Panel Three

Example of a Tiger Cage at the U.S. Army Airborne and
Special Operations Museum.

At home, Americans campaigned for the immediate release and compassionate treatment of American prisoners of war (POWs). Sybil Stockdale, the wife of Navy officer James Stockdale, who had been shot down in 1965, was one of the most ardent POW and missing in action (MIA) activists.

The National League of Families of American Prisoners and Missing in Southeast Asia (“the League”) was established by Stockdale and the families of U.S. service members designated as POWs or MIAs. Led by Stockdale, the League and millions of other Americans raised money and their voices in support of the POW-MIA cause. By 1969, they had persuaded the US government to accept the families’ demands for a complete accounting and the humane treatment of prisoners detained in Southeast Asia.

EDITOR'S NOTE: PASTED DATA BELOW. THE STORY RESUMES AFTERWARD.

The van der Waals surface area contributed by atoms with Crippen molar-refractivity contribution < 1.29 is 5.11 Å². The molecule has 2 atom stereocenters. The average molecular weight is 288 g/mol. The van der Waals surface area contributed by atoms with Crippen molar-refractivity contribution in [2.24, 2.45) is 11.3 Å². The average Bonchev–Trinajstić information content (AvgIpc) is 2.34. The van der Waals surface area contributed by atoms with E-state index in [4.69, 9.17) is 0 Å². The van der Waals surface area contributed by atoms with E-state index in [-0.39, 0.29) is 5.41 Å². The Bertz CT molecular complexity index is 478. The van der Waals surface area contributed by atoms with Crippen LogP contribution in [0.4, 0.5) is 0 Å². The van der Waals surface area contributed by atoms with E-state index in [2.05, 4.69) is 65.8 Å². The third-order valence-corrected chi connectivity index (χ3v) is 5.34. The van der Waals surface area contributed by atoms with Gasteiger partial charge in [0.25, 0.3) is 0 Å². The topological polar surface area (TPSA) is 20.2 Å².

Now called the National League of POW-MIA Families, the organization founded by Sybil Stockdale, continues its efforts “… to obtain the release of all prisoners, the fullest possible accounting for the missing, and the repatriation of all recoverable remains of those who died serving our nation during the Vietnam War.”